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Date of creation: 01 Sep 2000
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Handle: RePEc:rff:dpaper:dp-00-38
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  1. Downing, Paul B. & White, Lawrence J., 1986. "Innovation in pollution control," Journal of Environmental Economics and Management, Elsevier, vol. 13(1), pages 18-29, March.
  2. Milliman, Scott R. & Prince, Raymond, 1989. "Firm incentives to promote technological change in pollution control," Journal of Environmental Economics and Management, Elsevier, vol. 17(3), pages 247-265, November.
  3. Johannesson, Magnus & Johansson, Per-Olov, 1996. "To Be, or Not to Be, That Is the Question: An Empirical Study of the WTP for an Increased Life Expectancy at an Advanced Age," Journal of Risk and Uncertainty, Springer, vol. 13(2), pages 163-74, September.
  4. Bohi, Douglas R. & Burtraw, Dallas, 1992. "Utility investment behavior and the emission trading market," Resources and Energy, Elsevier, vol. 14(1-2), pages 129-153, April.
  5. Adam B. Jaffe & Karen Palmer, 1997. "Environmental Regulation And Innovation: A Panel Data Study," The Review of Economics and Statistics, MIT Press, vol. 79(4), pages 610-619, November.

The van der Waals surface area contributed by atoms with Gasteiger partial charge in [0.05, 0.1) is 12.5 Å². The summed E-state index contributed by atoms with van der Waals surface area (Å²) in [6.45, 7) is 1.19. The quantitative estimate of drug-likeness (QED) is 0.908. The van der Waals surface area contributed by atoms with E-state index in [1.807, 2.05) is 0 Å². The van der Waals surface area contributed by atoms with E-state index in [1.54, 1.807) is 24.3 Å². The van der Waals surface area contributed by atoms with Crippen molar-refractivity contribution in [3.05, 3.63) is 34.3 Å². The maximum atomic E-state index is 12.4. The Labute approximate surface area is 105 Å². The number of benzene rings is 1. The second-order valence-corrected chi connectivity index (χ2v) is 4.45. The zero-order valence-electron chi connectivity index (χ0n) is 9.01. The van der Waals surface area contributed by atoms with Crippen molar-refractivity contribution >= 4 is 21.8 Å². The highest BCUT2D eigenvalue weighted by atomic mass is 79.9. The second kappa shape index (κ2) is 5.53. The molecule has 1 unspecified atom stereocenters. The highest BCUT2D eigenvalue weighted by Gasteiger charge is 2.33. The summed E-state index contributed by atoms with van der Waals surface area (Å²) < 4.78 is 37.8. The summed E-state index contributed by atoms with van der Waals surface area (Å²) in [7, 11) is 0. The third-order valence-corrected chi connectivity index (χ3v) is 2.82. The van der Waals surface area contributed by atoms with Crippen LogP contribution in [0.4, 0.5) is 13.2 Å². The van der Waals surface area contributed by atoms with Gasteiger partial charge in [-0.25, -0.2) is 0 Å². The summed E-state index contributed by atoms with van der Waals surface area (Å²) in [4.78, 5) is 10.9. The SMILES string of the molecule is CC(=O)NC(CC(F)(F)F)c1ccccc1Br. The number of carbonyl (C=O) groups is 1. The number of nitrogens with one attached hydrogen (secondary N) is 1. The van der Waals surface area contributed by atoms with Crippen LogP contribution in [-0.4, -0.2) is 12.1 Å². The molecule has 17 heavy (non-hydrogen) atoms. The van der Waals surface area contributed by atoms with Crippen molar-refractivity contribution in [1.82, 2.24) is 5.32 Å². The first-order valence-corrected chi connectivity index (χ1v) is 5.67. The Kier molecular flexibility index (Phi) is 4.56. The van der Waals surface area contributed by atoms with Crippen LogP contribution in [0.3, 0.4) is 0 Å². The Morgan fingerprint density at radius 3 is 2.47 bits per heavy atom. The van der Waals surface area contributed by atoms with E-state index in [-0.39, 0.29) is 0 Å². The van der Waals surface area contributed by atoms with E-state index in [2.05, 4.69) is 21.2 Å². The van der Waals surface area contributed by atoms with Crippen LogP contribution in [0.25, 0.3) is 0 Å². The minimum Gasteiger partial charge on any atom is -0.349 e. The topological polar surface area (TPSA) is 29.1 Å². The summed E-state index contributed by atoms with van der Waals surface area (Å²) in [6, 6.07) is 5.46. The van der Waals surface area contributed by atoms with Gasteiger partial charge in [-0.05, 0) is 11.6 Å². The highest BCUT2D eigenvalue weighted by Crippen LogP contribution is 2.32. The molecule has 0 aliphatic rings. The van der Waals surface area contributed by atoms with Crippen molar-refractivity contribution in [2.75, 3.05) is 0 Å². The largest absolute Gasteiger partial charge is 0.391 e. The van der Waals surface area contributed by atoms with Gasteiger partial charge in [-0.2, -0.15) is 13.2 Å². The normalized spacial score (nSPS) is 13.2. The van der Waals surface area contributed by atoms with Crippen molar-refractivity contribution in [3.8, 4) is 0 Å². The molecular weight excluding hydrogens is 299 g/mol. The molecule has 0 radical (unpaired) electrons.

6. Chao, Hung-Po & Wilson, Robert, 1993. "Option Value of Emission Allowances," Journal of Regulatory Economics, Springer, vol. 5(3), pages 233-49, September.
  7. Spulber, Daniel F., 1985. "Effluent regulation and long-run optimality," Journal of Environmental Economics and Management, Elsevier, vol. 12(2), pages 103-116, June.
  8. Stavins, Robert & Jaffe, Adam & Newell, Richard, 1998. "The Induced Innovation Hypothesis and Energy-Saving Technological Change," Discussion Papers dp-98-12-rev, Resources For the Future.
  9. Parry, Ian & Pizer, William & Fischer, Carolyn, 2000. "How Important is Technological Innovation in Protecting the Environment?," Discussion Papers dp-00-15, Resources For the Future.
  10. Fischer, Carolyn & Parry, Ian W. H. & Pizer, William A., 2003. "Instrument choice for environmental protection when technological innovation is endogenous," Journal of Environmental Economics and Management, Elsevier, vol. 45(3), pages 523-545, May.